Outcomes for children with CEP improved in recent decades: Study

More widespread genetic tests have helped with timely diagnosis, treatment

Marisa Wexler, MS avatar

by Marisa Wexler, MS |

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Outcomes for children with congenital erythropoietic porphyria (CEP) have improved over the last few decades, and babies with CEP today are more likely to receive treatment that can improve their survival.

That’s according to findings from a study, “Severe Perinatal Presentations of Günther’s Disease: Series of 20 Cases and Perspectives,” published in the journal Life.

CEP, also known as Günther disease, is the rarest type of porphyria. It is mainly caused by mutations in the UROS gene, and is marked by symptoms involving the skin, as well as red blood cell destruction that may cause serious health problems in the perinatal period, which refers to the period at or near the time of birth.

Short-term treatment of CEP usually involves blood transfusions to provide the body with healthy blood cells, while the main long-term treatment is a hematopoietic stem cell transplant (HSCT).

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HSCT replaces blood stem cells in bone marrow with donated cells

Sometimes referred to simply as a stem cell transplant, a HSCT is a procedure that aims to replace blood stem cells in the bone marrow with new ones from a donor. The donor stem cells can then give rise to a steady supply of healthy blood cells, which can substantially alleviate CEP symptoms and potentially even cure the disorder.

In this study, scientists in France reviewed data for all cases of genetically confirmed perinatal CEP that were documented by the French Center for Porphyria between 1990 and 2021.

Over the more than three decades studied, 20 cases of CEP were identified. The researchers classified the 20 patients into three groups, based on how their clinical course played out.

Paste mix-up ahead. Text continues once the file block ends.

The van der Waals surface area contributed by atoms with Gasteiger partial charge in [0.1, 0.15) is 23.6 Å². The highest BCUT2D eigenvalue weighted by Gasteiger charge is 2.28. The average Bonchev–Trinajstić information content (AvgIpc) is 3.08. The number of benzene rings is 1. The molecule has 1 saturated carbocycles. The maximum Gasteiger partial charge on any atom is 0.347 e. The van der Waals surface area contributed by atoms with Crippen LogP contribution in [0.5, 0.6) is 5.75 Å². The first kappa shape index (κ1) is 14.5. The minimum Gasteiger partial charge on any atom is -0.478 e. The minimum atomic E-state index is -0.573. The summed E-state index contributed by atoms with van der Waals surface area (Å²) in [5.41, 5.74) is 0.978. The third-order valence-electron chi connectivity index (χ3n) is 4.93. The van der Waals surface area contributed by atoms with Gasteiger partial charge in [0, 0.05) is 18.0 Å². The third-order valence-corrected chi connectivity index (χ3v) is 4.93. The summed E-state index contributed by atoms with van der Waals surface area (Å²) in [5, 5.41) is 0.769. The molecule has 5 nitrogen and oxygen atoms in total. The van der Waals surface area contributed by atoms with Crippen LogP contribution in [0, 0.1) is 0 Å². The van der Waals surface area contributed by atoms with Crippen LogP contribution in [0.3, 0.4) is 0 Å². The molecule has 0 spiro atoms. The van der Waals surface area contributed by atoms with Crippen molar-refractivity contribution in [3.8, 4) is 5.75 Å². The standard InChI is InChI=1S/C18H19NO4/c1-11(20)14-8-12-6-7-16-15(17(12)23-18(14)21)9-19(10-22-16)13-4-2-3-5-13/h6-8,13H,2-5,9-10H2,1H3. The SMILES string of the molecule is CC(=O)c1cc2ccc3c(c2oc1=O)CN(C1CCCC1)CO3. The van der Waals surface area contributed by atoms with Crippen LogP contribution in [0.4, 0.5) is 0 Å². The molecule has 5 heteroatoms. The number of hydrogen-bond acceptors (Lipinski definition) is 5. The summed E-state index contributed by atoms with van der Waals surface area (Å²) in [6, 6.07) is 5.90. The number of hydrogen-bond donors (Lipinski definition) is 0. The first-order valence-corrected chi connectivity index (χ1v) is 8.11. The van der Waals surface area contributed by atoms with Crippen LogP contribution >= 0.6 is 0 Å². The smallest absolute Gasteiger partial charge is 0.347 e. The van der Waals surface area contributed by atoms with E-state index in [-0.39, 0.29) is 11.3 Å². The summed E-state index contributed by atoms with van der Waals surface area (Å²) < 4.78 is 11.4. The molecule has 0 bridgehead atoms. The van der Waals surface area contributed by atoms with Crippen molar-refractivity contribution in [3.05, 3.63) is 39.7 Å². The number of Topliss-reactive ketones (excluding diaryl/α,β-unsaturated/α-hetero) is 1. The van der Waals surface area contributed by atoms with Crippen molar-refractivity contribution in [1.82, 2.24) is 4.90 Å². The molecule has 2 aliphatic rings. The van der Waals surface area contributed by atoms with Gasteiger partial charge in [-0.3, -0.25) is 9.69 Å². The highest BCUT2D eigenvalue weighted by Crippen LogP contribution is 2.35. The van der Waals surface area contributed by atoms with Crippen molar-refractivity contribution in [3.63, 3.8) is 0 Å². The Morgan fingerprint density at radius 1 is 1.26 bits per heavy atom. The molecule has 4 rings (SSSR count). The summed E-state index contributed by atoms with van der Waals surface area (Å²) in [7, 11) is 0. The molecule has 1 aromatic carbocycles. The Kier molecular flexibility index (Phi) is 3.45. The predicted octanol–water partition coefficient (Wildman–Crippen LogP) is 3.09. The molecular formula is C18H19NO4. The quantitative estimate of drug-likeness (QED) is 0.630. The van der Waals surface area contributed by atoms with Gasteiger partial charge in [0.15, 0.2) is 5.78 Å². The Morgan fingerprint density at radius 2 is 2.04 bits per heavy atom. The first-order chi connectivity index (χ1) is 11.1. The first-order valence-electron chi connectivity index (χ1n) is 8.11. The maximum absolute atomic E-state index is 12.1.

The most recent cases in this series are remarkable, with better outcomes than expected.

Seven patients were classified as having an antenatal presentation, meaning health problems were evident while the fetus was developing in the womb. These issues included hydrops fetalis, in which there is an unusual buildup of fluid around the fetus, an enlargement of the liver and spleen, anemia, and malformations. In most of these cases, the fetuses did not survive to birth, and the diagnosis of CEP was made only in retrospect after lab tests were conducted.

Another five patients were classified as having an acute neonatal presentation, meaning problems may not have been detected before birth, but they were apparent at the time of birth. All five had symptoms that included difficulty breathing, bleeding, and liver dysfunction. Three of the babies died soon after birth, but the other two survived until they were able to receive a HSCT.

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The remaining eight patients, classified as having a post-natal presentation, didn’t have any obvious signs of CEP when they were born, but as they grew, they started showing signs of the disease, such as skin reactions to sunlight (photosensitivity), anemia, and teeth and urine discoloration. These children were diagnosed between 6 and 18 months of age, and all of them were able to undergo a stem cell transplant. The transplant was successful in six of them, but led to fatal complications in two children.

The researchers highlighted that, across all three classifications, diagnoses were generally made earlier and positive outcomes from HSCT were more likely in patients who were born more recently.

“The most recent cases in this series are remarkable, with better outcomes than expected,” the scientists wrote.

This finding underscores that, although there’s still a long way to go in the fight against CEP, real progress has been made in recent decades. The scientists noted that CEP care has been improved by more widespread availability of genetic tests to confirm its diagnosis.